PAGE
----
Girl Scouts has a long history of getting girls outside. But girls in the United States today are getting outside less as girls’ engagement with electronic devices grows. After a national study of nearly 3,000 fourth- to eighth-grade Girl Scouts, More than S’mores, a comprehensive report on the impact of Girl Scouts’ outdoor experiences, was published. The study of nearly 2,000 Girl Scout alumnae revealed that 49 percent described “camping trips” as one of the most positive aspects of their Girl Scout experience—ranking it just behind “fun” and “friendships with Girl Scouts.” Alumnae also said that “exposure to nature” was one of the foremost benefits of belonging to Girl Scouts (GSRI, 2012a).
Girl Scouts knows the importance of getting girls outdoors. Here are some things to consider:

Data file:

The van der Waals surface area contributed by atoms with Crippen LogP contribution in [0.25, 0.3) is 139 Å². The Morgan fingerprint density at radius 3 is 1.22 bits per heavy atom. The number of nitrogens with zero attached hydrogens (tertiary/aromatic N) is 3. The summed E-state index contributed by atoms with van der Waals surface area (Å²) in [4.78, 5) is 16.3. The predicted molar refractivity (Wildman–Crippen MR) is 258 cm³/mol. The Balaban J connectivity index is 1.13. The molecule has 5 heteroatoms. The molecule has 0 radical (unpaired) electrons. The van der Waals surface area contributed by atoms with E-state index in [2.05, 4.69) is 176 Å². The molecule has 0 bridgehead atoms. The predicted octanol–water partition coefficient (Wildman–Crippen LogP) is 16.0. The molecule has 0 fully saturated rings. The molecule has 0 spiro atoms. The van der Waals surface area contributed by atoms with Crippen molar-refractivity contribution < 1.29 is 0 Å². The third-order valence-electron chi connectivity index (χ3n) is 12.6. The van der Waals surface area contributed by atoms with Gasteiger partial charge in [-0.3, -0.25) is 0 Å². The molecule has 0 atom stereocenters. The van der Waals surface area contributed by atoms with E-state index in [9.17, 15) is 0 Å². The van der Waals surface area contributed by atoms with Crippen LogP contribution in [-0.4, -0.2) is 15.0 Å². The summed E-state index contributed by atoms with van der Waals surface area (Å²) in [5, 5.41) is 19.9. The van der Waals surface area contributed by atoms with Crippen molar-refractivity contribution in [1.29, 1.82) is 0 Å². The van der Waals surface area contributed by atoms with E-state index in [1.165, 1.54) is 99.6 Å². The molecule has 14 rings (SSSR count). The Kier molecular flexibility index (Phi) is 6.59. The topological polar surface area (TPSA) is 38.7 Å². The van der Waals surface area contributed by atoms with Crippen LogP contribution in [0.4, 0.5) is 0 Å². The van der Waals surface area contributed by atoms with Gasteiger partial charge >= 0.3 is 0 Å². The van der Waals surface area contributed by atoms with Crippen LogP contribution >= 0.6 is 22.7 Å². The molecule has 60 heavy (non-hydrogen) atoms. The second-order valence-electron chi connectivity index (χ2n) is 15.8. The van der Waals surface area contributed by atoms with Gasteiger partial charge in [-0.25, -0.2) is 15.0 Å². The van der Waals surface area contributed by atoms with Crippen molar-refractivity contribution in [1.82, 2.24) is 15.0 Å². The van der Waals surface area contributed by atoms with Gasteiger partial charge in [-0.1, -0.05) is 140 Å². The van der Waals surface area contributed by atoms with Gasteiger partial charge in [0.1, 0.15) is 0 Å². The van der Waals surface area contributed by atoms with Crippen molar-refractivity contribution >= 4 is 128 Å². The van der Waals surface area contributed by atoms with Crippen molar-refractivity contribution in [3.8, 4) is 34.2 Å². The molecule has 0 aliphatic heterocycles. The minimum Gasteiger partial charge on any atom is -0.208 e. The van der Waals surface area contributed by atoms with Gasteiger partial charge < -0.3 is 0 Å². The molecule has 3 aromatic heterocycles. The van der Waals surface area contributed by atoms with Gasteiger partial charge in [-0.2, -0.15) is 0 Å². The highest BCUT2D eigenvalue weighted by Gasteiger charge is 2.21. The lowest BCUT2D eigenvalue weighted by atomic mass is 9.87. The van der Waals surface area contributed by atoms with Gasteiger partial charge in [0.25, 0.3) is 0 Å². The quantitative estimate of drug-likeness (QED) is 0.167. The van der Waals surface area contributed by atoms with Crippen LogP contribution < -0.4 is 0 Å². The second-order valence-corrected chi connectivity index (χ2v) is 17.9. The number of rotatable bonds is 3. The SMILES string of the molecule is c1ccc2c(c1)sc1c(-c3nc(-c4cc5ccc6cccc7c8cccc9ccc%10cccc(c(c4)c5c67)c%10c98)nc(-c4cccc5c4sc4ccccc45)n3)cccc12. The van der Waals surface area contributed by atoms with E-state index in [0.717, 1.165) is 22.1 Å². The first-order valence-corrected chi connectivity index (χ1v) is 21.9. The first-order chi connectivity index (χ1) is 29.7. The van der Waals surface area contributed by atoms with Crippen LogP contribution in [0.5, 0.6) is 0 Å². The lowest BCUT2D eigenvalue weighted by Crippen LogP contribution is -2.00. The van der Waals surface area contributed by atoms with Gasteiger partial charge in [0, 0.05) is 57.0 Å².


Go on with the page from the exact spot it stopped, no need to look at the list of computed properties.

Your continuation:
- Outdoor spaces support physical play. Unlike most indoor environments, the outdoors offers open space where children are able to be messy, make noise, and move in more physically intense ways. This allows them to develop their movement capability and confidence—both of which create foundations for physically active lifestyles and general health.
- Time in nature promotes attention restoration. Spending time in nature (even just a walk in a park) has been shown to improve concentration and creative reasoning among children and adults, including those with attention deficits.
- Nature provides novelty and challenge, which enhance leadership. Outdoor experiences often place girls in new physical, psychological, and social situations that motivate curiosity andfoster a sense of discovery. Authentic challenges in nature (think . . . starting a fire in the rain or negotiating a set of whitewater rapids) require girls to become more self-aware and to cooperate,communicate, and solve problems more effectively.
You can make a difference in a girl’s life today by making camp available to her. To find out more, email firstname.lastname@example.org.